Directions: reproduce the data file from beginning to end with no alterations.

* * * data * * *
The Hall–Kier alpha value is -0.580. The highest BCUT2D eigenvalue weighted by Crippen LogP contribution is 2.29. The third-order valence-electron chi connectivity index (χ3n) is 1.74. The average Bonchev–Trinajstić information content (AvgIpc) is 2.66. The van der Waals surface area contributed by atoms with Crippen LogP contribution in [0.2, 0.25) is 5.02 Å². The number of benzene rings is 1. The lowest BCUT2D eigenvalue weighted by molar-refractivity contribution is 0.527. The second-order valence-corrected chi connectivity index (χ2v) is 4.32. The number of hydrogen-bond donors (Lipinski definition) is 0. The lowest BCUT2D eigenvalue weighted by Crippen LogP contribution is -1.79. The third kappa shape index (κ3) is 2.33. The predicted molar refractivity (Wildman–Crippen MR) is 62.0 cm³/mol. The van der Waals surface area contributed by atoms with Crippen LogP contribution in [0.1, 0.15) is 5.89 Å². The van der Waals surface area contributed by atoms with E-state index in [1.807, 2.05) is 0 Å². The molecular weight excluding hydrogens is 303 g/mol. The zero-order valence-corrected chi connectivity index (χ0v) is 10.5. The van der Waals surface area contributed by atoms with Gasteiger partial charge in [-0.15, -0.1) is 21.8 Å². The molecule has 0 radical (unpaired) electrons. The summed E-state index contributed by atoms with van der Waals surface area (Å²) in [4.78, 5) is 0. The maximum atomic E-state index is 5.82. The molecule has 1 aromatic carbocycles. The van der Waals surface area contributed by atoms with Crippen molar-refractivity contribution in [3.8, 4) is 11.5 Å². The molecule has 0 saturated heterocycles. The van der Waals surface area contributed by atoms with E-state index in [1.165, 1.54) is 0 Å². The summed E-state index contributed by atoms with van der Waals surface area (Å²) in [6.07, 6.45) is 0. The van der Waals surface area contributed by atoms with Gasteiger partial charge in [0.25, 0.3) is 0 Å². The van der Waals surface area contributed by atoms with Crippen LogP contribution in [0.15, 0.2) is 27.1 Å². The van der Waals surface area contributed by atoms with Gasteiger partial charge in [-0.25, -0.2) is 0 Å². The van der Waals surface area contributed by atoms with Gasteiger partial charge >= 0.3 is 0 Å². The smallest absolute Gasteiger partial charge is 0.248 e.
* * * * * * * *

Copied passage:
The Hall–Kier alpha value is -0.580. The highest BCUT2D eigenvalue weighted by Crippen LogP contribution is 2.29. The third-order valence-electron chi connectivity index (χ3n) is 1.74. The average Bonchev–Trinajstić information content (AvgIpc) is 2.66. The van der Waals surface area contributed by atoms with Crippen LogP contribution in [0.2, 0.25) is 5.02 Å². The number of benzene rings is 1. The lowest BCUT2D eigenvalue weighted by molar-refractivity contribution is 0.527. The second-order valence-corrected chi connectivity index (χ2v) is 4.32. The number of hydrogen-bond donors (Lipinski definition) is 0. The lowest BCUT2D eigenvalue weighted by Crippen LogP contribution is -1.79. The third kappa shape index (κ3) is 2.33. The predicted molar refractivity (Wildman–Crippen MR) is 62.0 cm³/mol. The van der Waals surface area contributed by atoms with Crippen LogP contribution in [0.1, 0.15) is 5.89 Å². The van der Waals surface area contributed by atoms with E-state index in [1.807, 2.05) is 0 Å². The molecular weight excluding hydrogens is 303 g/mol. The zero-order valence-corrected chi connectivity index (χ0v) is 10.5. The van der Waals surface area contributed by atoms with Gasteiger partial charge in [-0.15, -0.1) is 21.8 Å². The molecule has 0 radical (unpaired) electrons. The summed E-state index contributed by atoms with van der Waals surface area (Å²) in [4.78, 5) is 0. The maximum atomic E-state index is 5.82. The molecule has 1 aromatic carbocycles. The van der Waals surface area contributed by atoms with Crippen molar-refractivity contribution in [3.8, 4) is 11.5 Å². The molecule has 0 saturated heterocycles. The van der Waals surface area contributed by atoms with E-state index in [1.165, 1.54) is 0 Å². The summed E-state index contributed by atoms with van der Waals surface area (Å²) in [6.07, 6.45) is 0. The van der Waals surface area contributed by atoms with Gasteiger partial charge in [0.25, 0.3) is 0 Å². The van der Waals surface area contributed by atoms with Crippen LogP contribution in [0.15, 0.2) is 27.1 Å². The van der Waals surface area contributed by atoms with Gasteiger partial charge in [-0.25, -0.2) is 0 Å². The van der Waals surface area contributed by atoms with Gasteiger partial charge >= 0.3 is 0 Å². The smallest absolute Gasteiger partial charge is 0.248 e.